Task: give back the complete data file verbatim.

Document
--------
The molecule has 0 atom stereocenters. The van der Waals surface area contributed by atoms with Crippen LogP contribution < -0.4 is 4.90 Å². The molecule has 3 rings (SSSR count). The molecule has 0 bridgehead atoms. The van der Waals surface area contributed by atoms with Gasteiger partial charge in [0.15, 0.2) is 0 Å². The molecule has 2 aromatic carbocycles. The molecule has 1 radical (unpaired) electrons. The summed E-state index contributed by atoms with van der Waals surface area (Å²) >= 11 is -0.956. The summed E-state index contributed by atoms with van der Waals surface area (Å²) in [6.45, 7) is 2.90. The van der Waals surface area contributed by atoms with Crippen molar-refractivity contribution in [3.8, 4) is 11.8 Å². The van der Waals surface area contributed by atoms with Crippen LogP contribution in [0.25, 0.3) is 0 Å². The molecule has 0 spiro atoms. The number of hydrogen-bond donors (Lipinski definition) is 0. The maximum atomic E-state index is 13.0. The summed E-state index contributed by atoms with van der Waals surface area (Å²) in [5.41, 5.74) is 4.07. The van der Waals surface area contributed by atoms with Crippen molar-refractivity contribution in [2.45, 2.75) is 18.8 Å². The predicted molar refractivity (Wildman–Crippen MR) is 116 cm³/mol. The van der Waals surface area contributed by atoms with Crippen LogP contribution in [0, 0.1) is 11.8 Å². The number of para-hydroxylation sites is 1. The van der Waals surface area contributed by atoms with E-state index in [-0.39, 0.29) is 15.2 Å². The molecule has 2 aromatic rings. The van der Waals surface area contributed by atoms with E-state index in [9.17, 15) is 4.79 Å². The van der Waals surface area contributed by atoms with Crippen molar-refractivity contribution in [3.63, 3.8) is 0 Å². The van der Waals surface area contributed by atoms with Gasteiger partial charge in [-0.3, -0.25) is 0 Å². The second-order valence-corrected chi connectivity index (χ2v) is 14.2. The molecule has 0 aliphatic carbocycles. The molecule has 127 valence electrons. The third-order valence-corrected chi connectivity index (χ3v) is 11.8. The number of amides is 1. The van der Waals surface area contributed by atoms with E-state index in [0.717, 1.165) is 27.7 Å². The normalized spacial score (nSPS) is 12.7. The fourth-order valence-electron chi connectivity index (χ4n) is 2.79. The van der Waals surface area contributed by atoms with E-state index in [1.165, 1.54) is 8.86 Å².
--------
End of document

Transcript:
The molecule has 0 atom stereocenters. The van der Waals surface area contributed by atoms with Crippen LogP contribution < -0.4 is 4.90 Å². The molecule has 3 rings (SSSR count). The molecule has 0 bridgehead atoms. The van der Waals surface area contributed by atoms with Gasteiger partial charge in [0.15, 0.2) is 0 Å². The molecule has 2 aromatic carbocycles. The molecule has 1 radical (unpaired) electrons. The summed E-state index contributed by atoms with van der Waals surface area (Å²) >= 11 is -0.956. The summed E-state index contributed by atoms with van der Waals surface area (Å²) in [6.45, 7) is 2.90. The van der Waals surface area contributed by atoms with Crippen molar-refractivity contribution in [3.8, 4) is 11.8 Å². The van der Waals surface area contributed by atoms with Crippen LogP contribution in [0.25, 0.3) is 0 Å². The molecule has 0 spiro atoms. The number of hydrogen-bond donors (Lipinski definition) is 0. The maximum atomic E-state index is 13.0. The summed E-state index contributed by atoms with van der Waals surface area (Å²) in [5.41, 5.74) is 4.07. The van der Waals surface area contributed by atoms with Crippen molar-refractivity contribution in [2.45, 2.75) is 18.8 Å². The predicted molar refractivity (Wildman–Crippen MR) is 116 cm³/mol. The van der Waals surface area contributed by atoms with Crippen LogP contribution in [0, 0.1) is 11.8 Å². The number of para-hydroxylation sites is 1. The van der Waals surface area contributed by atoms with E-state index in [-0.39, 0.29) is 15.2 Å². The molecule has 2 aromatic rings. The van der Waals surface area contributed by atoms with E-state index in [9.17, 15) is 4.79 Å². The van der Waals surface area contributed by atoms with Crippen molar-refractivity contribution in [3.63, 3.8) is 0 Å². The van der Waals surface area contributed by atoms with Gasteiger partial charge in [-0.3, -0.25) is 0 Å². The second-order valence-corrected chi connectivity index (χ2v) is 14.2. The molecule has 0 aliphatic carbocycles. The molecule has 127 valence electrons. The third-order valence-corrected chi connectivity index (χ3v) is 11.8. The number of amides is 1. The van der Waals surface area contributed by atoms with E-state index in [0.717, 1.165) is 27.7 Å². The normalized spacial score (nSPS) is 12.7. The fourth-order valence-electron chi connectivity index (χ4n) is 2.79. The van der Waals surface area contributed by atoms with E-state index in [1.165, 1.54) is 8.86 Å².